A conventional roof leaves lots of open space in the attic. The only obstructions may be horizontal boards (called collar ties) stretching from one roof pitch to the other a few feet below the peak. Within limits, collar ties can be moved to add ceiling height.
Fill in the Attic Checklist blanks. For now, assume that all joists and beams are supported from below only on their ends. Once you complete your attic survey, you can measure internal walls on the floor below to see if they offer any structural help.
Most attic floors were not designed to support the loads common in a normal living space. Standard building codes now specify that the floor of every living space be designed for 10 pounds per square foot (psf) dead load (the weight of the materials themselves) and 30 psf live loud (you,, your furniture, and other belongings). Many older attics were built for only 10 psf dead load and 10 psf live load, half the required total.
Since clear span--the portions of joist and beams that get no support from below—is so important to structural adequacy, you need to locate all load-bearing walls that may break up the spans of your attic's floor. Look for walls that run perpendicular to the joists and that are themselves supported by walls or bean is below. (In a few cases, you may find walls that appear to be structural but have no support from below.) All load-bearing partitions support the ceiling, so you can consider them to end a joist clear span. Also look for walls or posts under girders; if you find a girder that appears to span more than about 12 feet, look again for supporting partitions.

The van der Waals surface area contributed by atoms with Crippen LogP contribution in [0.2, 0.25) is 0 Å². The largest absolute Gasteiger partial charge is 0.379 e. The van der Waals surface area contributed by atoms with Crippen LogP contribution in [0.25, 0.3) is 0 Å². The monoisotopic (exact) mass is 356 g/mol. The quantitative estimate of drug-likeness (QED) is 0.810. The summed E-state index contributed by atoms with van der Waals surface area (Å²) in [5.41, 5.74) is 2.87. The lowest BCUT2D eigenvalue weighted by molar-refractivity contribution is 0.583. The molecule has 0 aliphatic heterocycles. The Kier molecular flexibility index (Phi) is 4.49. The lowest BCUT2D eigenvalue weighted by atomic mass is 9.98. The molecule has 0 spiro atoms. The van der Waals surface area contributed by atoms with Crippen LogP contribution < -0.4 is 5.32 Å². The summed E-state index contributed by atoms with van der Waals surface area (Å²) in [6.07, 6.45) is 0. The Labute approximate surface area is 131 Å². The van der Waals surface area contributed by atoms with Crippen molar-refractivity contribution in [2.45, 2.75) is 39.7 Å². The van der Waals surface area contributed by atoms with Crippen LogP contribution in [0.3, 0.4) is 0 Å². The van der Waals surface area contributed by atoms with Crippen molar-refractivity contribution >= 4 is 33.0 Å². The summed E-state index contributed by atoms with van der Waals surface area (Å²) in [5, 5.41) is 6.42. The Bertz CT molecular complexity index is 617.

Consult the span tables to see if your attic's floor is up to specs. These tables are for dimensional lumber (planed to a size smaller than its claimed dimensions) of average strength (eastern spruce). If your attic's joists and beams are full-size, rough-cut lumber or are made of a stronger material, you may have some leeway. (Douglas fir, for example, is about 40% stronger in most specs than eastern spruce.) The stress calculations are also designed with a wide margin for error, so don't panic if you find that your attic isn't even up to the job it's handling now.